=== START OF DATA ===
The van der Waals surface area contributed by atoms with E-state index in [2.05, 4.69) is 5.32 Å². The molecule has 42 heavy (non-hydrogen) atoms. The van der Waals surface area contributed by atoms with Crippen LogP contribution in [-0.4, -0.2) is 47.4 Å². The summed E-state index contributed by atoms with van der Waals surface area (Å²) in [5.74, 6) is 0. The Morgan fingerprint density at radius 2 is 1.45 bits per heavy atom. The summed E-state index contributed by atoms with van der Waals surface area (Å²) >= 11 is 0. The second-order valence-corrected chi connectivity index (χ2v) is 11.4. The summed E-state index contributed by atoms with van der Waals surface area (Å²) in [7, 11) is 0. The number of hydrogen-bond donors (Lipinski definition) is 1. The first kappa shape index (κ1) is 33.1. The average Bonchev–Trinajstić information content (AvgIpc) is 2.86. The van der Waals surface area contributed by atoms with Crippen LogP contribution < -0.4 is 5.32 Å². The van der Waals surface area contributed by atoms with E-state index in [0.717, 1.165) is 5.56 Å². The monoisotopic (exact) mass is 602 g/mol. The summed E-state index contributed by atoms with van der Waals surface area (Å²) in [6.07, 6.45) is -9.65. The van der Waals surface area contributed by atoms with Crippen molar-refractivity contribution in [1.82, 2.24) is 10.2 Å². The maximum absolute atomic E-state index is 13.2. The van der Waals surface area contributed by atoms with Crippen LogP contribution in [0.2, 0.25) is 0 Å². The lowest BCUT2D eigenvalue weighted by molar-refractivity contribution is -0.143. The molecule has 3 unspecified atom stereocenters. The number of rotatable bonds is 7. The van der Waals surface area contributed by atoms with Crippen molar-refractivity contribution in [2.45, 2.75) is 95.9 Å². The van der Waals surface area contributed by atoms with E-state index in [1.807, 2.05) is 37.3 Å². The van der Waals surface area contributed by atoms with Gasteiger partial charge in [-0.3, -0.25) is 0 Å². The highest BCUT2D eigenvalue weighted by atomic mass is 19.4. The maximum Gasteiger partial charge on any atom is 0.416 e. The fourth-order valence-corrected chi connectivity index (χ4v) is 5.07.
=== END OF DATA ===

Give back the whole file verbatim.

The van der Waals surface area contributed by atoms with E-state index in [2.05, 4.69) is 5.32 Å². The molecule has 42 heavy (non-hydrogen) atoms. The van der Waals surface area contributed by atoms with Crippen LogP contribution in [-0.4, -0.2) is 47.4 Å². The summed E-state index contributed by atoms with van der Waals surface area (Å²) in [5.74, 6) is 0. The Morgan fingerprint density at radius 2 is 1.45 bits per heavy atom. The summed E-state index contributed by atoms with van der Waals surface area (Å²) >= 11 is 0. The second-order valence-corrected chi connectivity index (χ2v) is 11.4. The summed E-state index contributed by atoms with van der Waals surface area (Å²) in [7, 11) is 0. The number of hydrogen-bond donors (Lipinski definition) is 1. The first kappa shape index (κ1) is 33.1. The average Bonchev–Trinajstić information content (AvgIpc) is 2.86. The van der Waals surface area contributed by atoms with Crippen LogP contribution < -0.4 is 5.32 Å². The van der Waals surface area contributed by atoms with E-state index in [0.717, 1.165) is 5.56 Å². The monoisotopic (exact) mass is 602 g/mol. The summed E-state index contributed by atoms with van der Waals surface area (Å²) in [6.07, 6.45) is -9.65. The van der Waals surface area contributed by atoms with Crippen molar-refractivity contribution in [1.82, 2.24) is 10.2 Å². The maximum absolute atomic E-state index is 13.2. The van der Waals surface area contributed by atoms with Crippen LogP contribution in [0.2, 0.25) is 0 Å². The lowest BCUT2D eigenvalue weighted by molar-refractivity contribution is -0.143. The molecule has 3 unspecified atom stereocenters. The number of rotatable bonds is 7. The van der Waals surface area contributed by atoms with Crippen molar-refractivity contribution in [2.45, 2.75) is 95.9 Å². The van der Waals surface area contributed by atoms with E-state index in [1.807, 2.05) is 37.3 Å². The van der Waals surface area contributed by atoms with Gasteiger partial charge in [-0.3, -0.25) is 0 Å². The highest BCUT2D eigenvalue weighted by atomic mass is 19.4. The maximum Gasteiger partial charge on any atom is 0.416 e. The fourth-order valence-corrected chi connectivity index (χ4v) is 5.07.